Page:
As New Canaan businesses continue to reopen and draw more visitors downtown, motorists who violate serious parking regulations such as parking in crosswalks, in front of fire hydrants and in designated disabled spaces will receive tickets, officials say.
Yet parking in municipal lots remains free, and those overstaying time limits will receive a “courtesy ticket” that amounts to a warning, according to Parking Manager Stacy Miltenberg.
The system is designed to get shoppers, diners and downtown workers accustomed to the reintroduction of parking enforcement, which officials said had been suspended last month.
“Nobody should be parking illegally—we are going to do our best to move people along—but if a car is illegally parked and we can’t get it to move, we will be ticketing,” Miltenberg said.
The question of when to start enforcing the two-hour time limits on streets such as Main and Elm is fluid, and will depend largely on how quickly downtown re-fills with visitors. It’s been about 10 days since retail stores reopened and restaurants began serving at socially distanced tables outside. To help the restaurants, New Canaan approved a new sidewalk and parking plan that also lost meant about 20 spaces were lost. On Monday, nail and hair salons started reopening, as per Gov. Ned Lamont.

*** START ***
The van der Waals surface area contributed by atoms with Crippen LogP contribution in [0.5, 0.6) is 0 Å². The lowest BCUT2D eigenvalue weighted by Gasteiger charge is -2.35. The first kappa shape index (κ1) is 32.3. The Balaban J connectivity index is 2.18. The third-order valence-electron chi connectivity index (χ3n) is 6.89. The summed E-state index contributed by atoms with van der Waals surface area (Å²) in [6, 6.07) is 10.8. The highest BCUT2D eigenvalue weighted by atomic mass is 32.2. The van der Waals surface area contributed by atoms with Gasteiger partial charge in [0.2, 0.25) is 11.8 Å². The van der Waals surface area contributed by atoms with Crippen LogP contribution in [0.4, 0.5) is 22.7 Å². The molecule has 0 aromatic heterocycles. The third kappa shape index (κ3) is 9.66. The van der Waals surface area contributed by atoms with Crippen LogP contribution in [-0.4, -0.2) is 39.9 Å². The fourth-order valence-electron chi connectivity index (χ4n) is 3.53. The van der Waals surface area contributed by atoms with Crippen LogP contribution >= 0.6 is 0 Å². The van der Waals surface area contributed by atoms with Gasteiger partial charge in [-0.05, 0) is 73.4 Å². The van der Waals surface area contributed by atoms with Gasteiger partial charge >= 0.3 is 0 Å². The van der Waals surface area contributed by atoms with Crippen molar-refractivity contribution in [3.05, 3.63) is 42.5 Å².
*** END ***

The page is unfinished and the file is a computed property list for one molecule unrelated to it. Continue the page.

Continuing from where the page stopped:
Parking enforcement officers now are “encouraging people who work in the businesses to not take up the street parking, so that we can all work together to bring shoppers and people who want to go out and eat back out into town and be able to park on the street,” Miltenberg said.
“We do not want employees parking on the street, so we are encouraging them to utilize the parking lots,” she said. “They don’t have to pay there. And that is until further notice.”
The Parking Commission last month took the rare step of waiving a ticket that had been issued to a local woman who parked in a disabled space. The Commission’s chair said at the time that he believed she parked there after the coronavirus disease-related restrictions had taken hold downtown, meaning parking options were plentiful. (That turned out not to be the case.)